[Viewpoint] 60 years of China’s Korea strategy

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[Viewpoint] 60 years of China’s Korea strategy

It was December 1950 when Mao Anying, the eldest son of Chinese leader Mao Zedong, died during the Korean War. At the time, the South Korean military and the United Nations forces had recovered Seoul and moved north to near the Tumen River. The younger Mao, who was 28, was a Russian language interpreter for Gen. Peng Dehuai’s reinforcement troops, stationed at the mountains of Taeyudong, North Pyongan Province.

The troops working for Peng were like night owls. They could not come out from air-raid shelters during the day because the American air attacks were so severe. On Nov. 24, 1950, North Korean leader Kim Il Sung sent them a package of eggs. It was a kind of food hard to come by during the war, especially for soldiers in retreat. The next day, Mao Anying tried to make a fire in front of the shelter to make some fried rice with the eggs. An American bomber spotted him and others and he was killed by the explosion. Peng barely managed to save his own life.

While Prime Minister Zhou Enlai was immediately told of his demise, Mao Zedong was briefed about it some time later. Mao Anying’s death in the Korean War became a symbol of the blood alliance between North Korea and China.

From the Chinese perspective, the Korean War was a war of Mao Zedong. It’s not because he sent a son to the battlefield. It’s not because he had agreed with Kim’s plan to invade the South. It’s because Mao was behind the decision to ultimately send the Chinese forces into the war on Oct. 19, 1950.

The Chinese leadership began reviewing the possibility of joining the war in August of that year, and Mao was the only one who argued that China should participate. Kim had sent a letter to China asking for support on Oct. 1, and the Politburo had meetings for two days to discuss the issue. But the plan to enter the war was not approved during the meetings. On Oct. 4, an expanded Politburo meeting took place, and a grand debate began.

Mao was the only one who actively argued that China must enter the Korean War. Zhou and Peng were lukewarm, while the other seven opposed joining.

Those in opposition first argued that China, after decades of wars, had no capability to enter another. Second, they were busy suppressing millions of Kuomintang guerillas in mainland China. Third, the new Chinese regime might have collapsed if the United States expanded the war to China’s mainland. Fourth, they were also concerned that China’s Air Force and Navy were too weak to win a war. Finally, the soldiers hated war, and were in no condition to enter one.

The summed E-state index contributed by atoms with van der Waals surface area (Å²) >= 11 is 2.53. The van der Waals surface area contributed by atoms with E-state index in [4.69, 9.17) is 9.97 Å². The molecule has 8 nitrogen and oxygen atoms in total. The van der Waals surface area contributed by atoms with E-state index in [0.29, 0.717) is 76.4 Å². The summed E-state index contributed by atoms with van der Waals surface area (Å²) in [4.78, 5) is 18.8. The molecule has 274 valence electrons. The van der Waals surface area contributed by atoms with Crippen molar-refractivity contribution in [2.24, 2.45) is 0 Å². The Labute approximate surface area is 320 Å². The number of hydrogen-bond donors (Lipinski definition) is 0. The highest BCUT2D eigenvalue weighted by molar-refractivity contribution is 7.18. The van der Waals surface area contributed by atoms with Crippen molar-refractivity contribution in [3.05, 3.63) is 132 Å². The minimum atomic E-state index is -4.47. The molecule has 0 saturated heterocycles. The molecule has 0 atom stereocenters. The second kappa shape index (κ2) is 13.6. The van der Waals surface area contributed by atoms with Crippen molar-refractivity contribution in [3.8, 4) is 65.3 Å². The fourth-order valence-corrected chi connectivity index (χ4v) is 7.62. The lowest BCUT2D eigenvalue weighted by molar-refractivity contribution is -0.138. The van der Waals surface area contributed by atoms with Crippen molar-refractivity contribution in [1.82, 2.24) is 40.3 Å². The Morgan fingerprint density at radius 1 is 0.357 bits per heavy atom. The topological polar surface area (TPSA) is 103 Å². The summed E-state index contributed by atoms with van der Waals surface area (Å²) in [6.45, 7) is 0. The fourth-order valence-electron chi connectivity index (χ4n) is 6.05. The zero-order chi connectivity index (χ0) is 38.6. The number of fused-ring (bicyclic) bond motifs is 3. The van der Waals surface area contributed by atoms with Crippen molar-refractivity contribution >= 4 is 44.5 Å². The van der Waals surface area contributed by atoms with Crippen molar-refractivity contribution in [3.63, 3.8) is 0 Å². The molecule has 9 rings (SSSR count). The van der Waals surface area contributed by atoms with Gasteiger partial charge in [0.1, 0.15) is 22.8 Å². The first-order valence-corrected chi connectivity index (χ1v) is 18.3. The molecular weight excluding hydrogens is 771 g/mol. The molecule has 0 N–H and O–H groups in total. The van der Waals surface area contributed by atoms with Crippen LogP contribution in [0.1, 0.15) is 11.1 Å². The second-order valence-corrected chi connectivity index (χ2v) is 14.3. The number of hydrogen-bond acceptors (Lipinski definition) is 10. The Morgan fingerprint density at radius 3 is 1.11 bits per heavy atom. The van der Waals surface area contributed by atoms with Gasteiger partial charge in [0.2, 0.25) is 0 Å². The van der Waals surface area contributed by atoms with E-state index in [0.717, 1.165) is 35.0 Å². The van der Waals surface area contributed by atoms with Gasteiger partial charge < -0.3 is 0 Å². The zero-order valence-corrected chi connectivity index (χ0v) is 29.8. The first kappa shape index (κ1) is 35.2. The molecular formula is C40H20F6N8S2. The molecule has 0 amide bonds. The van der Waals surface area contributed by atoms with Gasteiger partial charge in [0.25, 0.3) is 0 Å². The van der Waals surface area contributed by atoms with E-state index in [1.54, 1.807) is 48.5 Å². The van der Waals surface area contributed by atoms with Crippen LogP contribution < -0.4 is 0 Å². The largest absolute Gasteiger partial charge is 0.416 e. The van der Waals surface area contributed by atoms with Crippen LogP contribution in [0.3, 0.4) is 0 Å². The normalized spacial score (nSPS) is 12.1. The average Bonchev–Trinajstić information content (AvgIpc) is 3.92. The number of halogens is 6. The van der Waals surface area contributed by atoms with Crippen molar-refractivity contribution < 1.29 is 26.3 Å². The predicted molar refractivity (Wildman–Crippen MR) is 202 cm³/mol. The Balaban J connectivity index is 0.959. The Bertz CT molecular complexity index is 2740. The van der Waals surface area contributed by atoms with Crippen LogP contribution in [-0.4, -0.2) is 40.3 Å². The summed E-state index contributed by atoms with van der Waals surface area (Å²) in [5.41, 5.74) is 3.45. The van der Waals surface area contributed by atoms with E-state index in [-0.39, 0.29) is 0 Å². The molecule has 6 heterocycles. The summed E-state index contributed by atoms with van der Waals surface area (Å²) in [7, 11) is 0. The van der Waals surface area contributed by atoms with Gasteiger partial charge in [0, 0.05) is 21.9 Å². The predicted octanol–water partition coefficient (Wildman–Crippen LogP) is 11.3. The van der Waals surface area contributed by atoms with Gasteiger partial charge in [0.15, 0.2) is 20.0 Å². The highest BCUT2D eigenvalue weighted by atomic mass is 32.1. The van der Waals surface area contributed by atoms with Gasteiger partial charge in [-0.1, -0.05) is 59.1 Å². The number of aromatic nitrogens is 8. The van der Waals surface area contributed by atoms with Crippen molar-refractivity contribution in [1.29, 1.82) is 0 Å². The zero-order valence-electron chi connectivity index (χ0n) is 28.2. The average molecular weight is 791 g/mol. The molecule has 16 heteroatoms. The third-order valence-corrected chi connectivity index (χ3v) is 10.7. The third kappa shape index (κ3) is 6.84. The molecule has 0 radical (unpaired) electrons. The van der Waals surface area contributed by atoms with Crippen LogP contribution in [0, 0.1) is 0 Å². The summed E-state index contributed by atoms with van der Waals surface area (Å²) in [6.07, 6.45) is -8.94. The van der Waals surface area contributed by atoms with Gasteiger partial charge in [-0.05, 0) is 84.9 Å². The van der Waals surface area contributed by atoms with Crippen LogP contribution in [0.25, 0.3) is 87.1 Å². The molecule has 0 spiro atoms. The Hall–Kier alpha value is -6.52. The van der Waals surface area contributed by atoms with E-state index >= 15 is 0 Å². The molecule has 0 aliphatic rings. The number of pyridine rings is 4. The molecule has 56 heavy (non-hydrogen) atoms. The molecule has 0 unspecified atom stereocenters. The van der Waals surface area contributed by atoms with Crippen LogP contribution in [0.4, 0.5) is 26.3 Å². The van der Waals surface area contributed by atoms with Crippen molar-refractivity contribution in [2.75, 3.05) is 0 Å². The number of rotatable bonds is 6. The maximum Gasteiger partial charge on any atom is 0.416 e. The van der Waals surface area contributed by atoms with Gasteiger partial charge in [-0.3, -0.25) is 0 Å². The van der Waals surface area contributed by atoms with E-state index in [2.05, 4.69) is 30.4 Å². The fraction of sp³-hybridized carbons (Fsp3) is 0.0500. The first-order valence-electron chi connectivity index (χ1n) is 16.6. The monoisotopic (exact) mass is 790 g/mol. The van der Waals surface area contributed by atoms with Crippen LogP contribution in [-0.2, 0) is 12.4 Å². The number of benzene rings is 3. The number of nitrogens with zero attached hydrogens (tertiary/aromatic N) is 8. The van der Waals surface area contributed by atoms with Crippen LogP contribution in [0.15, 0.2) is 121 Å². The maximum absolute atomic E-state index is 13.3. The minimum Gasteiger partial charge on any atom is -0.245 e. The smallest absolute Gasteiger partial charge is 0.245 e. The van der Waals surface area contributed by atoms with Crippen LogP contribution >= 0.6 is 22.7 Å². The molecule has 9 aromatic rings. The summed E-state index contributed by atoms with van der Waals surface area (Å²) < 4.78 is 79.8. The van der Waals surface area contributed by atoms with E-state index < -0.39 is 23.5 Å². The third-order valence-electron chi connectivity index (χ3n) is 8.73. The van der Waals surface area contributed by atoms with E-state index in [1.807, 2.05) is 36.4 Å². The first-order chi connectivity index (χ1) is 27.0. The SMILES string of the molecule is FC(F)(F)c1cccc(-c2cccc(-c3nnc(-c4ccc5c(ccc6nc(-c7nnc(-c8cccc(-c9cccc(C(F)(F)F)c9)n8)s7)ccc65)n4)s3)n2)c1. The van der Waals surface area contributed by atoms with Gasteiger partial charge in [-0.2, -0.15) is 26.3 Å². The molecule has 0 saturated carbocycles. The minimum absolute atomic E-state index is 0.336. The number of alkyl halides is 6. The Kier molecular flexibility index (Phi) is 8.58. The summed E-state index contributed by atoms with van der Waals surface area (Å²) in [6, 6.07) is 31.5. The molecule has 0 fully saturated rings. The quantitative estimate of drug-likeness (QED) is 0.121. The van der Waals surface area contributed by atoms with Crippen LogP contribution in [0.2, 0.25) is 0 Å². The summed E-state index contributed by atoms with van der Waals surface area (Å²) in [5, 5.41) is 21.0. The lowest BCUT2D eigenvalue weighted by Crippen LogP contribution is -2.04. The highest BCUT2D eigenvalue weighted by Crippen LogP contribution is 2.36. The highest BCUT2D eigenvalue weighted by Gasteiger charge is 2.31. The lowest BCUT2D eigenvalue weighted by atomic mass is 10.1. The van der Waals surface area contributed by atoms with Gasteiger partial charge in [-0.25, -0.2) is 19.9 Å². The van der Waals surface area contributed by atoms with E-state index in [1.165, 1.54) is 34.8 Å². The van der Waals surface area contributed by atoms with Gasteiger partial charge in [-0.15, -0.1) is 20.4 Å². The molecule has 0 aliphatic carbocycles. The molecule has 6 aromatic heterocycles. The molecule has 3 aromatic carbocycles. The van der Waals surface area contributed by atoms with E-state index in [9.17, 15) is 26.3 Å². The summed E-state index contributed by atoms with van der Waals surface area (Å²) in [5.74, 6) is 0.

The fear of the U.S. played a large role in the argument that China should stay out of the war. Because the Soviet Union did not promise air support, some said it would be a war where China’s Army would have to fight against the U.S. Army, Air Force and Navy.

And yet, Mao won the debate at the Politburo. After five days of discussion, China approved the resolution to enter the war. No one could counter Mao’s argument that the United States had a strategy to invade China through the Korean Peninsula, Taiwan and Indochina. Still, Mao was hesitant until the last moment as he changed the date of entering the war several times.

China’s intervention in the Korean War complicated things. Mao was relieved after he heard the news that Gen. Douglas MacArthur was relieved of his duties as Allied Commander in April of 1951. According to Zhu Jianrong’s book, “Mao Zedong’s Korean War,” a confidant of Mao recalled that the leader said he was largely satisfied.

The decision-making process over China’s participation in the Korean War sheds some light on the debate in China over North Korea policy. The debate began with North Korea’s two nuclear tests and the possibility of “sudden change” in the North.

Some argue that China should put more emphasis on cooperation with the United States and denuclearization of the Korean Peninsula. Their voices have grown stronger after the North conducted a second nuclear test last year.

Another side is made of traditionalists who cherish the North Korea-China alliance as a priority. They see North Korea as a buffer between China and South Korea, where the U.S. forces are stationed. They treat North Korea as an asset, not a strategic burden. For them, aiding North Korea is a form of security insurance. It is the other side of Mao’s philosophy: aid the North and fight the United States.

Right now, traditionalists are in control. When Chinese Premier Wen Jiabao visited the North last October, he paid his respect at the grave of Mao Anying and said “Now, the homeland has become a superpower.” It may be symbolic of the current situation in China.

China’s People’s Liberation Army already prepared a plan to deal with a contingency in North Korea, a U.S. think tank report said. The plan apparently includes three activities: humanitarian support to refugees, maintaining order with civilian police forces and preventing nuclear contamination.

This year marks the 60th anniversary of the Korean War and the 60th anniversary of China’s participation in the war, and it is time to renew our attention on China’s North Korea strategy.

*Translation by the JoongAng Daily staff.
The writer is the foreign policy and security affairs editor of the JoongAng Ilbo.


By Oh Young-hwan

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